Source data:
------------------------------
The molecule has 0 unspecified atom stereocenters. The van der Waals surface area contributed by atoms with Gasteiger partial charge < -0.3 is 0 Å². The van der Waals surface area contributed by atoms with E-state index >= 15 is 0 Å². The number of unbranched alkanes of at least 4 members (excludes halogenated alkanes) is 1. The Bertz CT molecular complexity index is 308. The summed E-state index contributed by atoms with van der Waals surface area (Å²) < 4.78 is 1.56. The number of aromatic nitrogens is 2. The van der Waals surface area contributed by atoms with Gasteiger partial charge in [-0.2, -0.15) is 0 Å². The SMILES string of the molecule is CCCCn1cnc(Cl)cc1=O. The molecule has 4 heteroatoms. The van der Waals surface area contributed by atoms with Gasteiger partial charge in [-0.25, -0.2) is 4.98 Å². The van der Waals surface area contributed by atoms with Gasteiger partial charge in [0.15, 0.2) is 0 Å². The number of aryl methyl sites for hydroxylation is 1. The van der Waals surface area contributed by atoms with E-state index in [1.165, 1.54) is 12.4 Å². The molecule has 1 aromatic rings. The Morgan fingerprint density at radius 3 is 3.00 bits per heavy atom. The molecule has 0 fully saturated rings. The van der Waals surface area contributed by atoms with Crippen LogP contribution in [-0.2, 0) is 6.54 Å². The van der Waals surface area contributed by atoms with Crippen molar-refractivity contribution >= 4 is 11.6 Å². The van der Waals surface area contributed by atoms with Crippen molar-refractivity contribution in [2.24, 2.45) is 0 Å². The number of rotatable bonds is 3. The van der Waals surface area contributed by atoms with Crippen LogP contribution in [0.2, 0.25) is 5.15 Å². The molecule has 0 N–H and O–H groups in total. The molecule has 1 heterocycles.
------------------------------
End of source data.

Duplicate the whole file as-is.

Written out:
The molecule has 0 unspecified atom stereocenters. The van der Waals surface area contributed by atoms with Gasteiger partial charge < -0.3 is 0 Å². The van der Waals surface area contributed by atoms with E-state index >= 15 is 0 Å². The number of unbranched alkanes of at least 4 members (excludes halogenated alkanes) is 1. The Bertz CT molecular complexity index is 308. The summed E-state index contributed by atoms with van der Waals surface area (Å²) < 4.78 is 1.56. The number of aromatic nitrogens is 2. The van der Waals surface area contributed by atoms with Gasteiger partial charge in [-0.2, -0.15) is 0 Å². The SMILES string of the molecule is CCCCn1cnc(Cl)cc1=O. The molecule has 4 heteroatoms. The van der Waals surface area contributed by atoms with Gasteiger partial charge in [-0.25, -0.2) is 4.98 Å². The van der Waals surface area contributed by atoms with Gasteiger partial charge in [0.15, 0.2) is 0 Å². The number of aryl methyl sites for hydroxylation is 1. The van der Waals surface area contributed by atoms with E-state index in [1.165, 1.54) is 12.4 Å². The molecule has 1 aromatic rings. The Morgan fingerprint density at radius 3 is 3.00 bits per heavy atom. The molecule has 0 fully saturated rings. The van der Waals surface area contributed by atoms with Crippen LogP contribution in [-0.2, 0) is 6.54 Å². The van der Waals surface area contributed by atoms with Crippen molar-refractivity contribution >= 4 is 11.6 Å². The van der Waals surface area contributed by atoms with Crippen molar-refractivity contribution in [2.24, 2.45) is 0 Å². The number of rotatable bonds is 3. The van der Waals surface area contributed by atoms with Crippen LogP contribution in [0.2, 0.25) is 5.15 Å². The molecule has 0 N–H and O–H groups in total. The molecule has 1 heterocycles.